Chick-fil-A Just Announced They’re Permitting Antibiotic Use in Their Poultry—Here’s Why

Updated: Mar. 26, 2024

The mouthwatering fast food chain with notoriously long lines had to make a tough call in the face of a growing environmental issue.

On Monday, the New York Times reported that Flaco, the almost 14-year-old owl that recently collided with a skyscraper after escaping its home at the Central Park Zoo, was discovered to have “high levels” of rat poison in its system following its death. Experts seem to surmise that the owl most likely preyed on a rat that had consumed the poison.

If we are what we eat, but this is one reminder of how the classic “food chain” truly has a chain effect. That’s food for thought now that Chick-fil-A last week announced an update to its “No Antibiotics Ever” policy—though the reason for this amendment seems clear.

After removing all antibiotics from its chicken in 2019, Chick-fil-A says it has begun allowing its suppliers to use some antibiotics to raise them. The statement read: “To maintain the supply of high-quality chicken you expect from us, Chick-fil-A will shift from No Antibiotics Ever (NAE) to No Antibiotics Important To Human Medicine (NAIHM) starting in the Spring of 2024.” The new designation means that certain antibiotics will still be off-limits for Chick-fil-A poultry, specifically antibiotics that are often used by people and could lead to antibiotic resistance if also administered to the animals we eat.

It’s probable that this update comes with a rise in reported cases of avian influenza, otherwise known as “bird flu.” On March 26, 2024, US News and World Report reported: “Since 2022, [bird flu] outbreaks have led to the loss of about 80 million birds in U.S. commercial flocks.”

That was following March 25, when the US Department of Agriculture (USDA) reported that milk and oral swab samples that had been collected “from sick cattle” on dairy farms in Kansas and Texas had tested positive for “highly pathogenic avian influenza”—in other words, highly contagious bird flu. Meanwhile, in February 2024, the World Health Organization confirmed that two humans in Cambodia had tested positive for bird flu, which may hint at the potential for wider transmission between animals and humans.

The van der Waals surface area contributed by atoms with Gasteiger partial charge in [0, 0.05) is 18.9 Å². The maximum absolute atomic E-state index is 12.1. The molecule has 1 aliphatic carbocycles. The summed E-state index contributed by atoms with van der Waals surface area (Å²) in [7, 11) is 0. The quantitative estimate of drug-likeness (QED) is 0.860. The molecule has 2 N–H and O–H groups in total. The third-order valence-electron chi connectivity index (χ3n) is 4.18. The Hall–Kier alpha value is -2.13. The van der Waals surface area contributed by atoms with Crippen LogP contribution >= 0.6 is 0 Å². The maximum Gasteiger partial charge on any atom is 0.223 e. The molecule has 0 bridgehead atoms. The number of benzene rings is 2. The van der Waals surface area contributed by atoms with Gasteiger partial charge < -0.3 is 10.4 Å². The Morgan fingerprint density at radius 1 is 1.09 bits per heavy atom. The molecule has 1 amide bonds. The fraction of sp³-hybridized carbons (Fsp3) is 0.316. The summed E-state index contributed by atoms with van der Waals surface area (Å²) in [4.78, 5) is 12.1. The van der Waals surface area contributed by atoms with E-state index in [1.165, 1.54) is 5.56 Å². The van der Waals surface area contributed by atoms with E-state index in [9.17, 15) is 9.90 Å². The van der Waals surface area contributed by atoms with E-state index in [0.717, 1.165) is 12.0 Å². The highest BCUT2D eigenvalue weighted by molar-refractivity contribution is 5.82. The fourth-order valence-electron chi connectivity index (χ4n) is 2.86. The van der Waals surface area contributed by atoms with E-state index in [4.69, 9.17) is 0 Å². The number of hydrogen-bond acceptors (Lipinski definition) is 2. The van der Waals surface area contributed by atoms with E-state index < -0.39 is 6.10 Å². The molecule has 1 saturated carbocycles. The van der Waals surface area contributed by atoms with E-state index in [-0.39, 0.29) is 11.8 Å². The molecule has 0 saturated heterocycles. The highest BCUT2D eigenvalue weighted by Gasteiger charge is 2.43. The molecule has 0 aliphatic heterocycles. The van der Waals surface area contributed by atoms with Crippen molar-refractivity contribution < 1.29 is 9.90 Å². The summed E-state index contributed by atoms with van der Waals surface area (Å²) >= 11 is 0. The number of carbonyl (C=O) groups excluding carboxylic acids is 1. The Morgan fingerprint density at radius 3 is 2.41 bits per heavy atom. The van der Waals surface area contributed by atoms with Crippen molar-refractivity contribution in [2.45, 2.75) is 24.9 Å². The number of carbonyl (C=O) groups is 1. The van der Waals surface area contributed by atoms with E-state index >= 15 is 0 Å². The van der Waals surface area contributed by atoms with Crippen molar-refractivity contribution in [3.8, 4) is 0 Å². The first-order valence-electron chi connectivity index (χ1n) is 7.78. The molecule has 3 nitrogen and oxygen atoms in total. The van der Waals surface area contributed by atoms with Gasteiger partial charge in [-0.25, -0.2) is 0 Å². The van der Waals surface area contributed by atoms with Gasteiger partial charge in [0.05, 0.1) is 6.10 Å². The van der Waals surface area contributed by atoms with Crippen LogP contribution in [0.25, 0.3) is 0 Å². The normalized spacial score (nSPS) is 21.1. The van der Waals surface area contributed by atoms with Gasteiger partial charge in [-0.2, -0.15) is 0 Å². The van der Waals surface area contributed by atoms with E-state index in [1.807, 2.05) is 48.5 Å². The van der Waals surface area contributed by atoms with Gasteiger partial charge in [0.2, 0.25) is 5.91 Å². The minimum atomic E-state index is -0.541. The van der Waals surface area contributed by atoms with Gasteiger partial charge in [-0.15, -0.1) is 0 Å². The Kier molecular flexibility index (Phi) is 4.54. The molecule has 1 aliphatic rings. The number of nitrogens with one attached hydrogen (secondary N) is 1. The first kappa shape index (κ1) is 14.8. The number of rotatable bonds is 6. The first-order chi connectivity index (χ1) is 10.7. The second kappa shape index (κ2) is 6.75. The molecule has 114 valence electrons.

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So, it’s possible that Chick-fil-A’s updated antibiotic policy has in fact been put in place for the safety of its patrons, and maybe antibiotics are better than a virus…but that still may not sound appetizing to many chicken sandwich fans. If you look for where government authorities stand, the Food and Drug Administration (FDA) appears to consider Chick-fil-A’s policy an example of “antibiotic stewardship,” which includes the judicious use of antibiotics when animals are sick, using vaccines and other means to prevent illness in animals, and having the people who raise animals work with veterinarians to manage diseases to protect the health of the animals raised for food. The use of these antibiotics to expedite and increase the growth of animals raised for food has been banned by the FDA since 2017.

Chick-fil-A’s announcement aims to remind consumers the chain has been an historical early adopter of healthier practices. They removed all trans fats from the menu in 2008, reduced high-fructose corn syrup in 2010, and reduced sodium across its food in 2013. In the March 2024 announcement, Chick-fil-A emphasizes that it will maintain other brand standards, including all white meat chicken without fillers, artificial preservatives, hormones or steroids. 

This removes Chick-fil-A from the short list of national chains that are still reportedly committed to using no antibiotics ever in their chicken products, including Subway, Chipotle, Panera, and Dunkin’. 

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